The Administration for Children and Families, Office of Community Services (OCS) will accept applications from organizations seeking financial assistance to establish and administer Assets for Independence (AFI) Projects. These projects are designed to assist low-income people in becoming economically self-sufficient. They do so by helping clients learn about economic and consumer issues and establish matched savings accounts called Individual Development Accounts (IDA) in order to save for a first home, a business, or higher education. HHS-2004-ACF-OCS-EI-0027 (FG 6/21/04)
The Abe Fellowship is provided by the Social Science Research Council and the Japan Foundation Center for Global Partnership to encourage international multidisciplinary research on topics of pressing global concern. The objectives of the program are to foster high-quality research in the social sciences and the humanities; to build new collaborative networks of researchers around three thematic foci (global issues, problems common to industrial and industrializing societies, and issues that pertain to US-Japan relations); to bring new data and data resources to the attention of those researchers; and to obtain from them a commitment to a comparative or transnational line of inquiry.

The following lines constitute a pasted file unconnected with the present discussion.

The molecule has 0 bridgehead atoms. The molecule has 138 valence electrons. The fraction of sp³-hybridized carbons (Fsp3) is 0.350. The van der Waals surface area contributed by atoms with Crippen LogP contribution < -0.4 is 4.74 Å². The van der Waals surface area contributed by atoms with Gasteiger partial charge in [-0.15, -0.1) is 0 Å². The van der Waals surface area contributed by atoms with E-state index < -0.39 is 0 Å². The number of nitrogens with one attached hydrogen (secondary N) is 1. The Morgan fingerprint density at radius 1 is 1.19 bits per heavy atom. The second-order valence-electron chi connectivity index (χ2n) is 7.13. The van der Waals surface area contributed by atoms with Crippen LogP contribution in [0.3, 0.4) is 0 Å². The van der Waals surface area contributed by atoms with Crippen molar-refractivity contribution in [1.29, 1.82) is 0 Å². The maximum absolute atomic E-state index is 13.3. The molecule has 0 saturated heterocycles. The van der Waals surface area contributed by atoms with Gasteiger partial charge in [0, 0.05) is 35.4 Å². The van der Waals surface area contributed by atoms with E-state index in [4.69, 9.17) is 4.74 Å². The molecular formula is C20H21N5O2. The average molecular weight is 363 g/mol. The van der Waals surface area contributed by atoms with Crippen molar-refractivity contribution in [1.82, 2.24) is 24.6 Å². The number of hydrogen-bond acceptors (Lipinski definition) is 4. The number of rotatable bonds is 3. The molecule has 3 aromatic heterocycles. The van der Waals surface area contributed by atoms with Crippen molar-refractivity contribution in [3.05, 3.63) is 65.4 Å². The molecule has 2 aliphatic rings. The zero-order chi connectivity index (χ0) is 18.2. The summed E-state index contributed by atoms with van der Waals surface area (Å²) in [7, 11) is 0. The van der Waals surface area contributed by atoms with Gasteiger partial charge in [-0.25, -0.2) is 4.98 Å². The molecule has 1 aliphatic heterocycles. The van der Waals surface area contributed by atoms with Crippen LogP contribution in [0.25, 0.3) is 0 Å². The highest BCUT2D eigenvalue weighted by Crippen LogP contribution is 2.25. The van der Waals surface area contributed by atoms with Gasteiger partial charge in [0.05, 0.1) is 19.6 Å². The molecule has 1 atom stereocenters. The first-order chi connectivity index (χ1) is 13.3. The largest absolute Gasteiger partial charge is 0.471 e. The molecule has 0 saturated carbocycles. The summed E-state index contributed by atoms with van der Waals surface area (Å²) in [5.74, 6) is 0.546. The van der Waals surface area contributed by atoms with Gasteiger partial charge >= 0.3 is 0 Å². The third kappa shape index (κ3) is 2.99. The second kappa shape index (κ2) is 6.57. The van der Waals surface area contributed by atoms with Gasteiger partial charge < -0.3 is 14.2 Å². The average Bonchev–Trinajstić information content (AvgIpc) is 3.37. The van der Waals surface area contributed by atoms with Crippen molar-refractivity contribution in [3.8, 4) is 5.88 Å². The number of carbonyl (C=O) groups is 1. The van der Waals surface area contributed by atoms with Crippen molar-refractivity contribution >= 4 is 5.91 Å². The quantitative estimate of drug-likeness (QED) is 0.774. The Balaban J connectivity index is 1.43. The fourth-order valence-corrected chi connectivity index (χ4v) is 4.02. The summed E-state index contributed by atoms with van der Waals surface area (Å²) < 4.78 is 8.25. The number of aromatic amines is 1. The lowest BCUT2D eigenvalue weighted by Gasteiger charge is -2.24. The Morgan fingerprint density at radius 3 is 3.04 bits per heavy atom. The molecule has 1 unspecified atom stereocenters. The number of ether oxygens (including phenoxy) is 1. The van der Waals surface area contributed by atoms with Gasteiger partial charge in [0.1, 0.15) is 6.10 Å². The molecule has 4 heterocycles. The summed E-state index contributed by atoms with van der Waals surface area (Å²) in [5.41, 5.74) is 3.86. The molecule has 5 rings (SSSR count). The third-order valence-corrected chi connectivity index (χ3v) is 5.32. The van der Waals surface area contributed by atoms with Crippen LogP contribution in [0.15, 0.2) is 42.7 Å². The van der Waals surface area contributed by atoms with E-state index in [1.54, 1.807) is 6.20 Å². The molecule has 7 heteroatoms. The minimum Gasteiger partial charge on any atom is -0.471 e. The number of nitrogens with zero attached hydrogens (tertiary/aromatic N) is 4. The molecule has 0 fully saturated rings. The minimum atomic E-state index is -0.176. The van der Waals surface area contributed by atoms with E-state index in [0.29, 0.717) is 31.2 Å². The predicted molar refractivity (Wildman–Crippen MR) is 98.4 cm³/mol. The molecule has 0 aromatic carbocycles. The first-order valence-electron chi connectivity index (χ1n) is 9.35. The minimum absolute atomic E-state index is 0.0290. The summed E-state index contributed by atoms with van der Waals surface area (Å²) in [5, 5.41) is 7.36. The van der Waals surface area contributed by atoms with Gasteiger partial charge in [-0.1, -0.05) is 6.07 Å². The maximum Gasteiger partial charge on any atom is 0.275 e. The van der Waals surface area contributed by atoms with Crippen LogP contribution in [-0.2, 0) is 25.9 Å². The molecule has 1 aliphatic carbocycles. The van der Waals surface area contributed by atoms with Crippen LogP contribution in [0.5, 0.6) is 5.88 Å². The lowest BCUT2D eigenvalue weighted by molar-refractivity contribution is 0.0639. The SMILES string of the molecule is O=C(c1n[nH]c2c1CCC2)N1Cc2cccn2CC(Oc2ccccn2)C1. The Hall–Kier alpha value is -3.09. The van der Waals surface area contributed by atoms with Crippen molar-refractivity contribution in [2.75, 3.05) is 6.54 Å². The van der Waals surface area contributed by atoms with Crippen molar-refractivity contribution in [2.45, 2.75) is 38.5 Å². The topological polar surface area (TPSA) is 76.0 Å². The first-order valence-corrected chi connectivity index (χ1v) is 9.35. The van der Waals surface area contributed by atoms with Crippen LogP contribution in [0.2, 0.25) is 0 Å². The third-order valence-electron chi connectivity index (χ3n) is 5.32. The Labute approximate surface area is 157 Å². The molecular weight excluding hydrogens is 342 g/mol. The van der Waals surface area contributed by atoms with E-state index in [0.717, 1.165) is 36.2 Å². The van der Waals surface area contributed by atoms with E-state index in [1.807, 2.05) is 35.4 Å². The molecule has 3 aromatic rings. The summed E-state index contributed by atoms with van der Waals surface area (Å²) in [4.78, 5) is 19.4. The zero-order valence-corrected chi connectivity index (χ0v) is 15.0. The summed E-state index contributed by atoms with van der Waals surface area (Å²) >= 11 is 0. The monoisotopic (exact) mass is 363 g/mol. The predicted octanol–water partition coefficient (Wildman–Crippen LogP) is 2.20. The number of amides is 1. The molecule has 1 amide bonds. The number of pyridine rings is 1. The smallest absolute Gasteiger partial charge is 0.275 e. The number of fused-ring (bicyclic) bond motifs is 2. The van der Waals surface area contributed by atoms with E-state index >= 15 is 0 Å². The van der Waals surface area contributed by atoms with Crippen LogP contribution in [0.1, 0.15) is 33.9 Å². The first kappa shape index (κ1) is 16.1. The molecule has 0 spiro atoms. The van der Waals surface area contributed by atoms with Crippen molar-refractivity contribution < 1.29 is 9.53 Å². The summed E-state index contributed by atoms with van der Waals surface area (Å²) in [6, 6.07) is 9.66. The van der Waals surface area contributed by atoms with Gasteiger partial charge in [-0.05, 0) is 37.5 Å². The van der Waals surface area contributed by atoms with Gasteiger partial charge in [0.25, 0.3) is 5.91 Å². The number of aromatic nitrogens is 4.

The Administration for Children and Families requests applications for its FY 2004 Family Violence Prevention and Services discretionary grants. The purpose of the priority areas is to support the collaborative planning and development of innovative, comprehensive and replicable services for responding to violence against women and men with disabilities. Projects funded under this priority area will address the needs of disabled persons in order to remove the barriers they face to accessing safety and justice. HHS-2004-ACF-ACYF-EV-0025 (FR 6/18/04)